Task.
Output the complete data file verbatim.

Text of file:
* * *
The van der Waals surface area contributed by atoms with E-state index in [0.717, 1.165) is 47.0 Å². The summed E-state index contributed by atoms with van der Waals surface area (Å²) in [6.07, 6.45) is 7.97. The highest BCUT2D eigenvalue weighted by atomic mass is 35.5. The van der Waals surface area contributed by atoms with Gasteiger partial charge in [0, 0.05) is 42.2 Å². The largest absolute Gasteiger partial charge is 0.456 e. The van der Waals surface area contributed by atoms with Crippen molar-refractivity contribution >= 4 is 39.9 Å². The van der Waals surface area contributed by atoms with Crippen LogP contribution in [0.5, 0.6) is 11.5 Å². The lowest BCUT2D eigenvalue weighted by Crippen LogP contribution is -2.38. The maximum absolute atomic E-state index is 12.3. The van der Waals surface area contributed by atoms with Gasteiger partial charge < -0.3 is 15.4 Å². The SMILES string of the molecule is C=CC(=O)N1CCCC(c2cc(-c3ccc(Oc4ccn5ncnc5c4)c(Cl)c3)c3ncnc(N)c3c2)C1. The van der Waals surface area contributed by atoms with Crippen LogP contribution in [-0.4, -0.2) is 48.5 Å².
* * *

The van der Waals surface area contributed by atoms with E-state index in [0.717, 1.165) is 47.0 Å². The summed E-state index contributed by atoms with van der Waals surface area (Å²) in [6.07, 6.45) is 7.97. The highest BCUT2D eigenvalue weighted by atomic mass is 35.5. The van der Waals surface area contributed by atoms with Gasteiger partial charge in [0, 0.05) is 42.2 Å². The largest absolute Gasteiger partial charge is 0.456 e. The van der Waals surface area contributed by atoms with Crippen molar-refractivity contribution >= 4 is 39.9 Å². The van der Waals surface area contributed by atoms with Crippen LogP contribution in [0.5, 0.6) is 11.5 Å². The lowest BCUT2D eigenvalue weighted by Crippen LogP contribution is -2.38. The maximum absolute atomic E-state index is 12.3. The van der Waals surface area contributed by atoms with Gasteiger partial charge < -0.3 is 15.4 Å². The SMILES string of the molecule is C=CC(=O)N1CCCC(c2cc(-c3ccc(Oc4ccn5ncnc5c4)c(Cl)c3)c3ncnc(N)c3c2)C1. The van der Waals surface area contributed by atoms with Crippen LogP contribution in [-0.4, -0.2) is 48.5 Å².